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Taylorville Section of the Beaver River, NY

Basic Guidelines for all Trips

Opportunities For Beginners:
The outing club offers opportunities to learn and practice paddling throughout the year. From spring through fall, weekly paddling sessions are held on Beebe Lake before the Outing Club meeting each week. Please double-check with the weekly outing club minutes to make sure that paddling is happening this week.

In the winter, we organize several pool session where you can practice whitewater and flatwater skills in the Helen Newman Pool. Fill out our White Water Survey to get advance notification of these. Also check out the Ithaca Kayak Polo group who often meet on Sunday nights in the Helen Newman Pool during the fall, winter, and spring.


For all Trips:
The outing club can provide most of the gear you need for paddling on whitewater or flatwater, including:
  • canoes
  • kayaks
  • paddles
  • sprayskirts
  • PFDs
  • helmets
  • wetsuits
  • sprayjackets
  • neoprene booties

For more information on available gear, please review our complete boating inventory.

On any trip you should bring the following personal gear:

  • bathing suit
  • water
  • sealed snack (e.g. granola bar) that can fit the PFD pocket

For Kayaking:

  • kayak
  • paddle
  • sprayskirt
  • PFDs
  • helmet
  • wetsuit
  • sprayjacket
  • neoprene booties
For Canoeing:
  • canoe
  • paddles
  • PFDs
  • neoprene booties or sandals
Depending on Conditions:
  • sunblock
  • synthetic, silk, or wool layers for warmth; no cotton- it does not insulate when wet
  • extra pair of contacts or glasses for contacts-wearers

Guidelines for Whitewater Trips

White Water Survey:
Please fill out our White Water Survey to help us organize and plan trips. After you have filled it out you will get a link so you can see everyone else on the list and find paddling buddies. You will also get advance notice of pool sessions and river trips.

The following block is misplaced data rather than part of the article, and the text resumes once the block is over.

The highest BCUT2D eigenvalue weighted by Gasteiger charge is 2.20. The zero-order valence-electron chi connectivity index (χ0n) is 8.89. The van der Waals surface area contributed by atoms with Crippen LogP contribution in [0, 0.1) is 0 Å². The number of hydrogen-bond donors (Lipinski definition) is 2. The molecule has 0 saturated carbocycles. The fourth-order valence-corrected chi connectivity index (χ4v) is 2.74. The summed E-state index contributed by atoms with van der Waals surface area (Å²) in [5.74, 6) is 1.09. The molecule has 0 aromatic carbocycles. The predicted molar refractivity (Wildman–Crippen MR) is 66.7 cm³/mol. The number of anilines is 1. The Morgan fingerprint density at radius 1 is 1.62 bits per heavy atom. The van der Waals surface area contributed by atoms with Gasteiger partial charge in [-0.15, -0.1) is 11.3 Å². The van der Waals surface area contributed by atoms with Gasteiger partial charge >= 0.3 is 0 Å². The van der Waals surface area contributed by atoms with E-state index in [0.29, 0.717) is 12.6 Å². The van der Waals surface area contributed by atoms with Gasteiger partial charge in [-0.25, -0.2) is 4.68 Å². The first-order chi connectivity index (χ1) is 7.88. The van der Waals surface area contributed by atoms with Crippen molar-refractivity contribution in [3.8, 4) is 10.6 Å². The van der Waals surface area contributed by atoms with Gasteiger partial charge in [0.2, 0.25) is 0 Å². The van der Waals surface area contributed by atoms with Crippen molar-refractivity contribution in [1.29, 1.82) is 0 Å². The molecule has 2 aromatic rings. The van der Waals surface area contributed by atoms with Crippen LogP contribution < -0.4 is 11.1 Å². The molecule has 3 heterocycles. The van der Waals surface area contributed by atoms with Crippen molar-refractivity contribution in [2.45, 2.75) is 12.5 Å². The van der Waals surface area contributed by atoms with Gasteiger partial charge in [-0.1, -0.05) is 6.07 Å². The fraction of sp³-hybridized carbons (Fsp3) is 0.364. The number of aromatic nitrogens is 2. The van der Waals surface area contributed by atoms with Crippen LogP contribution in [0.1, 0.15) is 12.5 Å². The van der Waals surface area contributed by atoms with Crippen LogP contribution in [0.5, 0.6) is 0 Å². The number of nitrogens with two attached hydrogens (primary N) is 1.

Paddling opportunities:
  • Come out and paddle on Beebe Lake before the meeting, every Tuesday at 5:30, from April through October. If you are interested in learning to paddle on whitewater, this is a great time to learn and practice different strokes and rolls.
  • Local learning spots include upper Fall Creek and the Cayuga Lake Hole in Lansing. The club periodically runs beginner whitewater trips to these locations.
  • In the winter, we organize several pool session where you can practice whitewater and flatwater skills in the Helen Newman Pool. Fill out our White Water Survey to get advance notification of these.
River guidelines:
  • The whitewater chair maintains a list of people approved to lead club whitewater trips. The list is posted in Japes. All club-members are welcome to lead a whitewater trip if they seek out a co-leader from the list.
  • All trip participants must wear a PFD (personal flotation device) and helmet at all times when on or near the water.
Safety guidelines:
Whitewater kayaking carries a high level of risk if paddlers are not properly acquainted with safe river-running techniques. These safety guidelines are intended as a reference only. They are not meant as a substitute for experience and good instruction.

Guidelines for Flat water and Open water Trips

Where to Go:
  • Local destinations: Beebe Lake, Cayuga Lake, Kayuta Lake, Lamoka-Waneta Lake
  • Regional rivers: TioughniogaRiver, Chenango, Upper Delaware, Upper Susquehanna
  • Within a few hours: 2,000 lakes and ponds in the Adirondack park include St. Regis Canoe Area, Cranberry Lake, Whitney Wilderness Area, Oswegatchie River, Lows Lake, Saranac Lakes, Sacandaga River

Find information about these and other places in the club library or ask the paddling chair(s) for advice.

Camping in New York State:

  • Camping is permitted on most state land managed by the Department of Environmental Conservation (DEC) so long as you camp at least 150 feet from roads, trails, and bodies of water. Contact DEC for more information about specific routes and they can tell you where camping is permitted.
  • Camping is not permitted in State Parks (this does not apply to the Adirondacks and Catskills where camping is permitted on almost all public land)